Volume 26, Issue 3 (May 1998)
Measurement of Crack Arrest Fracture Toughness of a Ship Steel Plate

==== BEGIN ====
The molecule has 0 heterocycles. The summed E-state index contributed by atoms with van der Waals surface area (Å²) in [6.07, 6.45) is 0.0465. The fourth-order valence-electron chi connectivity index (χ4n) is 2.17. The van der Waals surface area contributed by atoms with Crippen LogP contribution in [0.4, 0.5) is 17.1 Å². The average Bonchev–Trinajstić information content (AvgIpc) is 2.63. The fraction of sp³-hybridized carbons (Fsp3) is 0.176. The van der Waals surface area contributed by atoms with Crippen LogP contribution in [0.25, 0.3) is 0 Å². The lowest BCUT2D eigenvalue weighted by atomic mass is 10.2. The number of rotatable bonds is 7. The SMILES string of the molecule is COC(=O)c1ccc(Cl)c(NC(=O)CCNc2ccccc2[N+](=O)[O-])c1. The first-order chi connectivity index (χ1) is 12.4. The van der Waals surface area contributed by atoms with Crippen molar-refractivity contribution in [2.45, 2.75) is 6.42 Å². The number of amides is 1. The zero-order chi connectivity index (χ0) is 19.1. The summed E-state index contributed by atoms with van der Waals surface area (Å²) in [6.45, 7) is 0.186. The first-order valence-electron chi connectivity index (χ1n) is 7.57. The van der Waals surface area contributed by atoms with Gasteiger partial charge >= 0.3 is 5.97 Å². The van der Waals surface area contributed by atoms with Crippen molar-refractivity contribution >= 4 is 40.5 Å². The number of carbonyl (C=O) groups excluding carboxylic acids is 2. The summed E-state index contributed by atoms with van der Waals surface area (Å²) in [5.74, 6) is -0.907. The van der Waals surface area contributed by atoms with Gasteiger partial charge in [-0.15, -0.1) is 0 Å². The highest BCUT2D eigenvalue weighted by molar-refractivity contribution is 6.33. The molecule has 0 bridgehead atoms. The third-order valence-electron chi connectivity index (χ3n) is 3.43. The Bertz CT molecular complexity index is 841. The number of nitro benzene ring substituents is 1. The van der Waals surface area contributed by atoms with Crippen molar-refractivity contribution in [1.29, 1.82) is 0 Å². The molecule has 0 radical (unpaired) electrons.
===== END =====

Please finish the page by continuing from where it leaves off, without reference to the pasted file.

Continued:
Two types of full thickness compact crack arrest (CCA) specimens have been used to characterize the crack arrest toughness of a 15.5-mm-thick ship plate steel in both the L-T and T-L orientations. One was a modified version of that used in ASTM Standard E 1221, and the other was based on the proposed procedure of Crosley and Ripling  for non-plane strain testing. The latter specimens employed a strain age embrittled chevron notch as the crack starter. The testing was performed over the temperature range from −40° (the nil-ductility transition temperature (NDTT) of the steel) up to −5°C. None of the results from the ASTM E 1221 type specimens met the validity requirements of the ASTM procedure. Even though they had the largest dimensions allowed in the test specification, the limited thickness of these specimens meant that they were too small for valid plane strain testing. In the non-plane strain test procedure, the in-plane dimensions are scaled to the expected crack arrest toughness at the test temperature, and the main qualifying requirement is for the crack to be arrested at a point in the specimen lying within certain defined limits. Although difficulties were encountered with variability in run/arrest behavior, this specimen gave some useful crack arrest toughness data for this steel, particularly with regard to the relatively high values obtained when testing near the top of the test temperature range. The effectiveness of the crack starter technique used in both type of specimens is also discussed, as well as possible modifications for future tests.